USDA official: Pig virus
disrupts U.S. trade more than expected
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[June 05, 2014]
By Tom Polansek
DES MOINES Iowa (Reuters) -
The impact of a deadly pig virus on U.S. trade is
mounting, with 11 countries limiting imports of live
hogs and one banning pork imports, the U.S. Department
of Agriculture's top veterinarian said on Wednesday.
El Salvador, Guatemala and South Africa have banned imports of live
U.S. hogs following the discovery of Porcine Epidemic Diarrhea (PEDv)
in the United States last year, John Clifford, the USDA's chief
veterinary officer, said.
China, Japan, the European Union and Russia have restricted hog
imports, while four other countries have imposed unofficial
limitations, he said.
Uzbekistan has banned imports of U.S. pork, while Costa Rica has
banned imports of pork casings.
"This is beginning to have a much greater impact than what any of us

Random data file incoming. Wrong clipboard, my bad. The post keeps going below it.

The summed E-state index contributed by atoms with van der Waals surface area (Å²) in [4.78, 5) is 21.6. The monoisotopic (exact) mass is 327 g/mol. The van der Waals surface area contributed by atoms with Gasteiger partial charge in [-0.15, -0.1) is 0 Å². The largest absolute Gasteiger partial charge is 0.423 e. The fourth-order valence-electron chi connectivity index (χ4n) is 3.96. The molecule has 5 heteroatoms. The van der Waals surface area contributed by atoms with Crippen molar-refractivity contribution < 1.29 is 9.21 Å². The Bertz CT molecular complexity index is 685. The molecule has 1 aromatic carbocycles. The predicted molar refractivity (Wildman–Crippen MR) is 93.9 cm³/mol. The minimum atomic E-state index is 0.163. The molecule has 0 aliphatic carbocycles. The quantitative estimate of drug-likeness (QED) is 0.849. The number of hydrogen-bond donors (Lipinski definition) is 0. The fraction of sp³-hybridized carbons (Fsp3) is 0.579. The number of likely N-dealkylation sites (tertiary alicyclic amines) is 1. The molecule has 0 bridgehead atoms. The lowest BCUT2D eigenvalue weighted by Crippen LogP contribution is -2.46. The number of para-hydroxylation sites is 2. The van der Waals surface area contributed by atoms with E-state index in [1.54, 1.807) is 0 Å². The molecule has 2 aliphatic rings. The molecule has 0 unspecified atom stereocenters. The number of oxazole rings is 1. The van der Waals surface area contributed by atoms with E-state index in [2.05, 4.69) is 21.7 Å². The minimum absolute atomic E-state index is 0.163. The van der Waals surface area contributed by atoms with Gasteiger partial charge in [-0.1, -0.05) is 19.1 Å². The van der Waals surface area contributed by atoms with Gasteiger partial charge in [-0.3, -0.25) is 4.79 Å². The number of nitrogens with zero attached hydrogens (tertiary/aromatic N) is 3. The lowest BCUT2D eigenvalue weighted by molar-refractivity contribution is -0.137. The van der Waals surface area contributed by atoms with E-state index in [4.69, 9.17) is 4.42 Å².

initially thought that it would," Clifford said about PEDv at an
industry gathering in Des Moines, Iowa.
PEDv has wiped out an estimated 10 percent of the U.S. pig
population in the past year. The USDA has tried to calm concerns
among trading partners about the virus, which the agency says does
not threaten humans or food safety.
The EU last month said it would require any pig blood products
imported for use in pig feed be kept in storage for six weeks at
room temperature to ensure any PEDv is deactivated.
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"We told them that's way too long for the product to need to sit,"
The United States last year exported about $6 billion worth of pork
and $30.5 million worth of live hogs.
(Reporting by Tom Polansek; Editing by Leslie Adler)
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